Such are the principal modes in which the institution of royalty by its august aspect influences mankind, and in the English state of civilisation they are invaluable. Of the actual business of the sovereign—the real work the Queen does—I shall speak in my next paper.
The House of Commons has inquired into most things, but has never had a committee on “the Queen”. There is no authentic blue-book to say what she does. Such an investigation cannot take place; but if it could, it would probably save her much vexatious routine, and many toilsome and unnecessary hours.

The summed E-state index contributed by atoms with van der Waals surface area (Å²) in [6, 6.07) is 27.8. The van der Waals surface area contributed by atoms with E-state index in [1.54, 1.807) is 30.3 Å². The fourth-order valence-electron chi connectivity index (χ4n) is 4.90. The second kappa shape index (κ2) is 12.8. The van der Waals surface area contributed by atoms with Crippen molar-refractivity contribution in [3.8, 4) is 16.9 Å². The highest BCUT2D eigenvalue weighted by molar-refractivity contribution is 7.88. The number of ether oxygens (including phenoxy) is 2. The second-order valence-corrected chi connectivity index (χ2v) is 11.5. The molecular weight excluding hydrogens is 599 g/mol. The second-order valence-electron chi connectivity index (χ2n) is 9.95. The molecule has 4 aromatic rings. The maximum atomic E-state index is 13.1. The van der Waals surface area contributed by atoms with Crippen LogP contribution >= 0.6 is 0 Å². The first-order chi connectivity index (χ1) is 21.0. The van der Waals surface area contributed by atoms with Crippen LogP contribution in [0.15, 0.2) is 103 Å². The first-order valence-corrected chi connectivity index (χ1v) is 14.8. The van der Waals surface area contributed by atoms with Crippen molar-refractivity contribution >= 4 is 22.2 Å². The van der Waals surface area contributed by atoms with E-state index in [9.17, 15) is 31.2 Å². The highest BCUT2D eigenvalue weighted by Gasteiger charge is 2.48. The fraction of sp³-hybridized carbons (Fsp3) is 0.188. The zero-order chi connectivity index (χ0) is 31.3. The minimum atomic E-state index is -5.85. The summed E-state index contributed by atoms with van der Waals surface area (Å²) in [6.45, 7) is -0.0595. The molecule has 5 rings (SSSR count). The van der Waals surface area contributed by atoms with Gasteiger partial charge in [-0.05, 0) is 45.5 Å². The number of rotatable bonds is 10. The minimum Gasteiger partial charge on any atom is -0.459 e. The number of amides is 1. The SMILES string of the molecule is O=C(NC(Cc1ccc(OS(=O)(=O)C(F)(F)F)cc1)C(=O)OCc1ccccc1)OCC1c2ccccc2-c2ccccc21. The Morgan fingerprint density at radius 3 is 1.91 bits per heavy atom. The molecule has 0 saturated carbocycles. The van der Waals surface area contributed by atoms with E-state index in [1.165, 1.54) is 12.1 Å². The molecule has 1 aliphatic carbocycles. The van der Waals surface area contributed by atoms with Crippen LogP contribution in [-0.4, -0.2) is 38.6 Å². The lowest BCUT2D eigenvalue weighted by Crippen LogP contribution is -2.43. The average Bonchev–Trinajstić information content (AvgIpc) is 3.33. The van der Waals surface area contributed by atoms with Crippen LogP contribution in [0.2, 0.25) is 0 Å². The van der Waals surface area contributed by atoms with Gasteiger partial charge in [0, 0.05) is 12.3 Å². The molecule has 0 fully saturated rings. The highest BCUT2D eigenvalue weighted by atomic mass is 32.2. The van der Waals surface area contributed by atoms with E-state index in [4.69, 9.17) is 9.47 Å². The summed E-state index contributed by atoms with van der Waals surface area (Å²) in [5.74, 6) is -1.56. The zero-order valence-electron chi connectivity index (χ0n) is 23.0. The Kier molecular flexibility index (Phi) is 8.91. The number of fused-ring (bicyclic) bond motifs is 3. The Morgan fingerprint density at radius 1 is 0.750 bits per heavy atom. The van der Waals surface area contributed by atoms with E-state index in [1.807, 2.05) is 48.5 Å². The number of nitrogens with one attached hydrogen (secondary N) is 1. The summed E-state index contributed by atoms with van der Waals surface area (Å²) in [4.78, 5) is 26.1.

The popular theory of the English Constitution involves two errors as to the sovereign. First, in its oldest form at least, it considers him as an “Estate of the Realm,” a separate co-ordinate authority with the House of Lords and the House of Commons. This and much else the sovereign once was, but this he is no longer. That authority could only be exercised by a monarch with a legislative veto. He should be able to reject bills, if not as the House of Commons rejects them, at least as the House of Peers rejects them. But the Queen has no such veto. She must sign her own death-warrant if the two Houses unanimously send it up to her. It is a fiction of the past to ascribe to her legislative power. She has long ceased to have any. Secondly, the ancient theory holds that the Queen is the executive. The American Constitution was made upon a most careful argument, and most of that argument assumes the king to be the administrator of the English Constitution, and an unhereditary substitute for him—viz., a president—to be peremptorily necessary. Living across the Atlantic, and misled by accepted doctrines, the acute framers of the Federal Constitution, even after the keenest attention, did not perceive the Prime Minister